THIS STORY HAS BEEN FORMATTED FOR EASY PRINTING

Discounter hits the right note during the downturn

Valerie Lopez (above right) hunts for bargains at A.J. Wright in Fields Corner with her mother, Migdalia Diaz, earlier this month. The store sells a variety of items at a discount, including shoes and clothing for newborn babies. Valerie Lopez (above right) hunts for bargains at A.J. Wright in Fields Corner with her mother, Migdalia Diaz, earlier this month. The store sells a variety of items at a discount, including shoes and clothing for newborn babies. (Jonathan Wiggs/Globe Staff)
By Jenn Abelson
Globe Staff / March 15, 2009

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After more than a decade, discounter A.J. Wright is finally getting it right.

The chain, run by TJX Cos. in Framingham., recently reported turning an annual profit for 2008, the first time the merchant has done so since launching in 1998.

Now, as consumers scale back their budgets and look for ways to save money, A.J. Wright seems poised to continue its growth: Company executives are looking to capitalize on the current economic downturn to expand A.J. Wright and open 13 new shops this year for the 135-store chain. With more cost-conscious customers and an abundance of real estate as other chains languish, retail analysts see the potential for A.J. Wright to quadruple in size in the coming years.

"We believe that extreme value is where a retailer wants to be in these difficult times," TJX chief executive Carol Meyrowitz wrote in an e-mail response to questions. "We feel it is the right time to prudently step up the growth of this chain, especially in light of the real estate opportunities that we are seeing."

In its early years, A.J. Wright struggled to find its consumer base, targeting too narrowly to urban fashion and expanding too aggressively across the country. That lead to an overhaul of the chain, including 34 store closures in 2006 and a leadership shake-up that brought in outsider Celia Clancy to serve as president of A.J. Wright in 2007. Clancy had previously worked as a senior operations consultant in retail and consumer goods at private equity firm Cerberus Capital Management, which helped turn around companies, and she spent eight years at discount behemoth Wal-Mart Stores Inc. in senior merchant roles.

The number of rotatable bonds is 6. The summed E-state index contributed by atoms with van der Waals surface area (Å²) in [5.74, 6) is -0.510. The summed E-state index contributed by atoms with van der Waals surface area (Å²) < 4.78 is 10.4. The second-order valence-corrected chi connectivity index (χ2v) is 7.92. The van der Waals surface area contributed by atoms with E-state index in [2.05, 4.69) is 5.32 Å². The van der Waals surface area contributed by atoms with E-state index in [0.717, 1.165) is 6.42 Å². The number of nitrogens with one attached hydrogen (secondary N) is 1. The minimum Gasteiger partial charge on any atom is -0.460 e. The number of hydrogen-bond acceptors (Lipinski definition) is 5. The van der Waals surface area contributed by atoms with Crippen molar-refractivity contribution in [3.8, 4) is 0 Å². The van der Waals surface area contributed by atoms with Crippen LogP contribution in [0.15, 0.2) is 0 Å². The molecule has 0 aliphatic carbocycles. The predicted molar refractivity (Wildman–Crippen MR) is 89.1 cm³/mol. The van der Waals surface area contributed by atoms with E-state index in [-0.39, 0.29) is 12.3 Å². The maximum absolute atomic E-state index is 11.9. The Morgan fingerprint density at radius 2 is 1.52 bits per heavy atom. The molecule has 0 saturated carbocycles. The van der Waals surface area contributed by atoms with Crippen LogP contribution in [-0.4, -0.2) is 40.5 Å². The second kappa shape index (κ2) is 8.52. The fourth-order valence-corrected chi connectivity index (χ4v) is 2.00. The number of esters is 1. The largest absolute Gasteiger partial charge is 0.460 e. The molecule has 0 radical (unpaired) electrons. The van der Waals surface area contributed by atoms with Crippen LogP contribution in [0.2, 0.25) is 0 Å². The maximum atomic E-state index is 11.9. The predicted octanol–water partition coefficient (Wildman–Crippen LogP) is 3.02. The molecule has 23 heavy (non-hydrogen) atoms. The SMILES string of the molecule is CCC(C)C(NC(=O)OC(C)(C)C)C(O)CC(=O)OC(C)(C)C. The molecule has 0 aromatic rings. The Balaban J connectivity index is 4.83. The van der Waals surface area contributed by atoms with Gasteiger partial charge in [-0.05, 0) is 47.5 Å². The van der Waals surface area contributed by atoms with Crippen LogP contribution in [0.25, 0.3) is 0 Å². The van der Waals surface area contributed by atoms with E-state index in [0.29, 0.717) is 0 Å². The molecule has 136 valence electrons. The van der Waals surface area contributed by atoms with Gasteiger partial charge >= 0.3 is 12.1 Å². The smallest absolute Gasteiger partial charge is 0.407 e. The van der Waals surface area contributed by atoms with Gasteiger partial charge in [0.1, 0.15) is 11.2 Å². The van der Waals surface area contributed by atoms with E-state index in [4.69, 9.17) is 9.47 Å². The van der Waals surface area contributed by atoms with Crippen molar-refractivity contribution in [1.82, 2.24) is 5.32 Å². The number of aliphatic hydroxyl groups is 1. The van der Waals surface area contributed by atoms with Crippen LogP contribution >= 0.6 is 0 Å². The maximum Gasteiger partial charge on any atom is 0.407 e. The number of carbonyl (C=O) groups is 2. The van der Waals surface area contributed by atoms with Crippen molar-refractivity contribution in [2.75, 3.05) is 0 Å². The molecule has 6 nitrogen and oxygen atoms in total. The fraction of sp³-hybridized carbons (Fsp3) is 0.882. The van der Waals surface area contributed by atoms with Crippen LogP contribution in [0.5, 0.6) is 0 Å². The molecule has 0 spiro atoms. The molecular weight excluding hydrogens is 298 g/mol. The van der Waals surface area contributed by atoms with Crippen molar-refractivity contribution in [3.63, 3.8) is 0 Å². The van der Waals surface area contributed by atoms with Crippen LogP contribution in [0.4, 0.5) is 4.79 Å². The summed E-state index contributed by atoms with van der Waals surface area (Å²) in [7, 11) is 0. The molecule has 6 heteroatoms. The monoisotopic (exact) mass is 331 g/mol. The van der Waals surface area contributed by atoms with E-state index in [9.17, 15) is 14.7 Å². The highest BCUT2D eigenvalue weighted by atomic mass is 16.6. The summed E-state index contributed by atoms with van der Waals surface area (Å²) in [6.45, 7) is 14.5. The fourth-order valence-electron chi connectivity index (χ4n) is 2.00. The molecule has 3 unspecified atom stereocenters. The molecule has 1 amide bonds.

In the stores, company executives sought to differentiate the chain from other discounters by offering a broader mix of merchandise that appealed to a wider audience, including career wear, plus sizes, children's, and family footwear. A.J. Wright also recognized its diverse ethnic customers and increasingly targeted the growing group of Hispanic shoppers with new shops and marketing, according to retail analysts.

The company also worked on its merchandise selection. Compared with TJX's flagship T.J. Maxx and Marshalls chains, A.J. Wright features smaller stores with cheaper goods and different brands, such as Baby Phat and Coogi. The typical A.J. Wright customer has a household income of between $35,000 and $50,000, lower than shoppers at TJX's other stores.

The selection on display recently at A.J. Wright's shop in Dorchester included a mix of cheap basics and brand names, including $9.99 hospital scrubs, $3.99 girls' Easter hats, $29.99 Baby Phat brown and pink women's sneakers, usually priced around $60, and a men's Akademiks embellished yellow hoodie for $19.99, typically sold for $84.

Brian J. Tunick, a retail analyst with JPMorgan, said because of its improvements in merchandise and real estate locations and its focus on courting markets with larger, growing Hispanic communities, A.J. Wright is well positioned to tap into consumers trading down during the current recession and increase its market share.

"They weren't sure who their customer was at first and they weren't used to buying for this kind of customer. It wasn't where their heritage was," Tunick said. "But they've corrected the real estate and the merchandise."

It also helps that A.J. Wright has few direct competitors, except for CitiTrends, with over 300 shops, and dd's Discount, which is run by Ross Stores Inc. TJX says A.J. Wright merchandise is geared toward the entire family, unlike many of its rivals.

"We truly believe in the growth potential of the A.J. Wright business with its very large demographic customer base," Meyrowitz said.

There certainly is a huge untapped off-price market, retail analyst Tunick said, and A.J. Wright could steal share from moderately priced merchants like JCPenney, Sears, and Kmart. In 2008, A.J. Wright had $678 million in sales on roughly $3 million in profit, up from $633 million in sales and a $2 million loss in 2007.

TJX attributes the turnaround to improved overall execution, including better buying and merchandising, more effective marketing, and tighter expense control.

"It certainly seems like A.J. Wright has reached a new level of stability," Dana Telsey, of Telsey Advisory Group, said during a recent earnings call.

The May 2007 opening of the Fields Corner shop in Dorchester was one of the best in history, TJX executives told Boston officials last year, and by last spring it was the top performing store in the chain, according to Susan Elsbree, a spokeswoman for the Boston Redevelopment Authority. Boston Mayor Thomas M. Menino has pitched several additional sites for A.J. Wright to expand, including Downtown Crossing, the former Bay State Paper Co. in Hyde Park, and a location in Dorchester's Lower Mills.

"It's cheap, fashionable, and nice," said Dorchester resident Valerie Lopez, 17, who was shopping recently at the Fields Corner store and used to shop at another chain. "But now we just shop here."

Jenn Abelson can be reached at abelson@globe.com.

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